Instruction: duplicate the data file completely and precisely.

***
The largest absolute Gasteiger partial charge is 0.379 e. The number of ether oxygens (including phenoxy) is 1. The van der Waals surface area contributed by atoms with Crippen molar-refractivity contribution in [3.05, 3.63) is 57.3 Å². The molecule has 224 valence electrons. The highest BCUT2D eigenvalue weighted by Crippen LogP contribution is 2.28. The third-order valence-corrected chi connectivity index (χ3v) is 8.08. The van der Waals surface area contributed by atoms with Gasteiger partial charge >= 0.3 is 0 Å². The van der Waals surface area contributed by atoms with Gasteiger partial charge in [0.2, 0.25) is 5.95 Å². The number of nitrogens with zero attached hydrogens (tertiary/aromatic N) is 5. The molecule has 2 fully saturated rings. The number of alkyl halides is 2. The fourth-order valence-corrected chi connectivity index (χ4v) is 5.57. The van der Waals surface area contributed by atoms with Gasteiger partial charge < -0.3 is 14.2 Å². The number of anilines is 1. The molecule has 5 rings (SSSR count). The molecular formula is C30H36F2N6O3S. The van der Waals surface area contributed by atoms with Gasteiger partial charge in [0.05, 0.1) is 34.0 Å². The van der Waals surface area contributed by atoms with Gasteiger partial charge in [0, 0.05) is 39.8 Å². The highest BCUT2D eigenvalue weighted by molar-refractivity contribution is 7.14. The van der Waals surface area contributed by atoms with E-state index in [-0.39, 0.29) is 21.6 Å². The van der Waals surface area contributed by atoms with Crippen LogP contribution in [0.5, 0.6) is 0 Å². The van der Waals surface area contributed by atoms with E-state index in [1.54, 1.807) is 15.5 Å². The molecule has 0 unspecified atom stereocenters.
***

The largest absolute Gasteiger partial charge is 0.379 e. The number of ether oxygens (including phenoxy) is 1. The van der Waals surface area contributed by atoms with Crippen molar-refractivity contribution in [3.05, 3.63) is 57.3 Å². The molecule has 224 valence electrons. The highest BCUT2D eigenvalue weighted by Crippen LogP contribution is 2.28. The third-order valence-corrected chi connectivity index (χ3v) is 8.08. The van der Waals surface area contributed by atoms with Gasteiger partial charge >= 0.3 is 0 Å². The van der Waals surface area contributed by atoms with Gasteiger partial charge in [0.2, 0.25) is 5.95 Å². The number of nitrogens with zero attached hydrogens (tertiary/aromatic N) is 5. The molecule has 2 fully saturated rings. The number of alkyl halides is 2. The fourth-order valence-corrected chi connectivity index (χ4v) is 5.57. The van der Waals surface area contributed by atoms with Gasteiger partial charge < -0.3 is 14.2 Å². The number of anilines is 1. The molecule has 5 rings (SSSR count). The molecular formula is C30H36F2N6O3S. The van der Waals surface area contributed by atoms with Gasteiger partial charge in [0.05, 0.1) is 34.0 Å². The van der Waals surface area contributed by atoms with Gasteiger partial charge in [0, 0.05) is 39.8 Å². The highest BCUT2D eigenvalue weighted by molar-refractivity contribution is 7.14. The van der Waals surface area contributed by atoms with E-state index in [-0.39, 0.29) is 21.6 Å². The van der Waals surface area contributed by atoms with Crippen LogP contribution in [0.5, 0.6) is 0 Å². The van der Waals surface area contributed by atoms with E-state index in [1.54, 1.807) is 15.5 Å². The molecule has 0 unspecified atom stereocenters.